Noncash contributions to private foundations are generally limited to a donor’s tax basis, except for publicly traded stock for which market value is deductible. Noncash contributions to public charities, on the other hand, use market value to determine the tax deduction while contributions of personal property to public charities is also allowed a market value as long as the contributed property is used by the charity in its exempt purpose.
Public charities aren’t required to publically disclose the names and addresses of their contributors, which means the annual tax filings available on GuideStar don’t disclose donor names or addresses.
In contrast, private foundations are required to make their donor information available to the public, so their tax returns, which are also available on GuideStar, list every donor and address for contributions greater than or equal to $5,000.
From an Organizational Perspective
An organization that’s classified as a public charity has great potential for receiving grants from the government, private foundations, and the general public.
A private foundation can also receive grants, but donors may be more reluctant to give because the governing board is typically made up of a close group or family instead of various community representatives.
Public charities are heavily supported by the public, which means they’re subject to more public scrutiny than private foundations—helping to ensure appropriate conduct.
Private foundations are generally governed by a smaller group, which means they’re subject to burdensome rules and regulations—as well as potential excise taxes—to help ensure proper operation. These rules regulate areas such as:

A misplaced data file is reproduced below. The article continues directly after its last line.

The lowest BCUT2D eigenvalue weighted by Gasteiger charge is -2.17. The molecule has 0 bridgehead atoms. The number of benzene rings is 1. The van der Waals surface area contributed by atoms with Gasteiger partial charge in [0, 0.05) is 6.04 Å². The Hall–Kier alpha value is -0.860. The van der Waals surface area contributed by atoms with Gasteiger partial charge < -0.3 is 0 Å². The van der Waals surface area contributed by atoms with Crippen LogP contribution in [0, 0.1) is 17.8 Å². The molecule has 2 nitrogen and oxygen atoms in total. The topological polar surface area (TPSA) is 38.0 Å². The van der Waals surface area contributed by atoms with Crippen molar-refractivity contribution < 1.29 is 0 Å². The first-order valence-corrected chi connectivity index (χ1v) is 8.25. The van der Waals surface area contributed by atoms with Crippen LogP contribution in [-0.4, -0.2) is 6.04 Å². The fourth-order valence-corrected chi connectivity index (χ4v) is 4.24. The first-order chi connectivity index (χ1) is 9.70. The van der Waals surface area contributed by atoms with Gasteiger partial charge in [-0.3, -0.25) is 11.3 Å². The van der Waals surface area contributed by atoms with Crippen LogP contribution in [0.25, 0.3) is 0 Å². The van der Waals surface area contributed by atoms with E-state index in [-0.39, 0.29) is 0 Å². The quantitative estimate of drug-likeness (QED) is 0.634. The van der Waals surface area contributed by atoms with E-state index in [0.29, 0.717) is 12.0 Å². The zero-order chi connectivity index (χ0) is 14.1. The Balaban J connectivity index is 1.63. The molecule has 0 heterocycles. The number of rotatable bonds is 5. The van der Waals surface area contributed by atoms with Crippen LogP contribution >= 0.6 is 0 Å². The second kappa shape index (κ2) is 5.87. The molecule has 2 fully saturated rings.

- Minimum distributions
- Excess business holdings
- Jeopardized investments
- Taxable expenditures
If a foundation discovers it’s failed to follow regulations, excise taxes are payable by the organization and possibly by foundation managers or founders if the act was known. Often, excise taxes are abatable if there’s reasonable cause, but self-dealing penalties are always paid by the person who committed the act and are never abatable.
Public charities generally spend their money on running charitable programs or providing grants for charitable purposes. They don’t have a required expenditure amount each year and are instead regulated by the general public. For example, the general public is often reluctant to donate to a public charity that isn’t making enough charitable expenditures, unless it’s building up money for a specific program or asset, such as a capital campaign.
Private foundations are required by law to distribute approximately 5% of the average market value of their nonexempt use assets (typically investments) each year.
Private foundations pay an excise tax on net investment income at a rate of 1% to 2%. Public charities don’t share this tax burden.
Unrelated Business Income Tax
There are select times when tax-exempt organizations are subject to income tax, such as the unrelated business income tax (UBIT).
Congress created the UBIT rules to help ensure tax-exempt organizations aren’t given an unfair advantage over their corporate and trust counterparts by requiring tax-exempt organizations to pay taxes when engaged in commercial activities outside the scope of their exempt purposes.
Both private foundations and public charities can have unrelated business income, which means either organization type may be required to pay UBIT.
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To learn more about the differences between private foundations and public charities—and how they can affect your organization—contact your Moss Adams professional.